Wednesday, July 31, 2013

Homemade Hamburger Buns using your Bread Machine

If you have a bread machine, you probably already have flour, sugar, salt, and rapid rise dry yeast on hand. Frugal, homemade hamburger buns can be made easily using my all purpose dough recipe.  Not only can you avoid an extra trip to the store and feel good about serving buns made from all natural ingredients, but hot, fresh homemade buns can take your burgers to a whole new level!

Bun Directions:

Once your bread machine's dough cycle is complete, grease a cookie sheet with a little oil or cooking spray. Divide the dough into nine portions and shape the buns into circles about one inch thick...

Dough Formed into Buns

Allow the buns to rise for about thirty minutes on the cookie sheet. They will rise some when baking anyway so you can skip this extra rising if you are short on time...

Unbaked Buns After Sitting out for 30 Minutes

If you have any sesame seeds, sprinkle them on the hamburger buns just before baking. Bake at 400 degrees for 15-18 minutes. Slice each bun with a bread knife after baking to separate the tops and bottoms.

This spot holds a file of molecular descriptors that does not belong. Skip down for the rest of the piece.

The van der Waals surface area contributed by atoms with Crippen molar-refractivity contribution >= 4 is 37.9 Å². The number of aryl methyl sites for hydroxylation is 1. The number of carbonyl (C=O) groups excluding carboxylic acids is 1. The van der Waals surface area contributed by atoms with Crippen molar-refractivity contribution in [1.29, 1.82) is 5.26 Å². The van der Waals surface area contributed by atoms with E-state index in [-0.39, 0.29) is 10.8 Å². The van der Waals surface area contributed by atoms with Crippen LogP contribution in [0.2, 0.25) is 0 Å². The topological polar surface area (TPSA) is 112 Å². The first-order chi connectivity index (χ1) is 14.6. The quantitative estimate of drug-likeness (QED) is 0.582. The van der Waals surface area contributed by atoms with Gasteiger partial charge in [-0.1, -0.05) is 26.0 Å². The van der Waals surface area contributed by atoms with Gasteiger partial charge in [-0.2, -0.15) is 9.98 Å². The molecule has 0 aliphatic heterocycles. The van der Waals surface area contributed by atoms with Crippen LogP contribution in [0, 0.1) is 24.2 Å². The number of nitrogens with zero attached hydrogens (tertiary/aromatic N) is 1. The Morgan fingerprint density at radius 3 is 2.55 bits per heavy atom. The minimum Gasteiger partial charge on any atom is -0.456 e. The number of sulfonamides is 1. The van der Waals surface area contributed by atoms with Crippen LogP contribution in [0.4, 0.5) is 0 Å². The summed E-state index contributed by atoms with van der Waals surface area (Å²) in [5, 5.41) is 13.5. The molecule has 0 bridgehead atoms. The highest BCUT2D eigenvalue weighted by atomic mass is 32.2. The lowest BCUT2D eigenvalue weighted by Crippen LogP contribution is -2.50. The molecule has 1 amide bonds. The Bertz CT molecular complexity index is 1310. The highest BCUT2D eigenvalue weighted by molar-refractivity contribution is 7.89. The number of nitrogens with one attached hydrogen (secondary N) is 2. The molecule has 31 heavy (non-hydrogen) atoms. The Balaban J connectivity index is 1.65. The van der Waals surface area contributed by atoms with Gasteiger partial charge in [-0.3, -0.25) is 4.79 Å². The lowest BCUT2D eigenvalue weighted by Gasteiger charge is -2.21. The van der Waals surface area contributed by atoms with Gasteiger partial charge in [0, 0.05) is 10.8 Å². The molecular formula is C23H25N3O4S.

Guacamole and Onion Burger
Avocado Burger on Homemade Bun

Thursday, July 25, 2013


So I was planning to make quesadillas and realized I was out of cheddar cheese. Here's how the conversation went between my picky six year old son and me:

Me: Will you eat a quesadilla made with white cheese?

Son: NO. Don't you have any orange cheese??

Me five minutes later: Wanna try one of these PIZZAdillas?

Son: Okay!

Son: MOM, Can you make these another day!? PUT THESE ON YOUR BLOG!!!

He likes it! Hey Mikey!!!

So here's what I used to make my pizzadillas:

Monterey Jack cheese
Pepperoni (preservative free)
Flour tortillas


Place cheese, salsa, and pepperoni on one side of a tortilla and place in a pan over medium heat.


Fold it over and turn it a few times with a spatula, making sure the tortilla doesn't burn on either side.

Pizzadilla is ready when the cheese is melted.

Serve with raw veggies for a fast weeknight dinner.

Copyright 2013, Raani S., Two Chickens In Every Pot

Wednesday, July 24, 2013

Two Ingredient Banana "Ice Cream" Pie

This cool, refreshing pie was inspired by banana pudding which is traditionally topped with vanilla wafers. As I expected, the 'Nilla wafer crust turned out to be the perfect addition to the already decadent one ingredient banana "ice cream."  If you haven't tried eating bananas this way, yet, you will be surprised at how creamy and delicious they are after being frozen and blended!


4 bananas
1 store bought 'Nilla wafer pie crust

Yep. That's it! Okay, okay...I garnished mine with whipped cream and walnut pieces, but those are optional.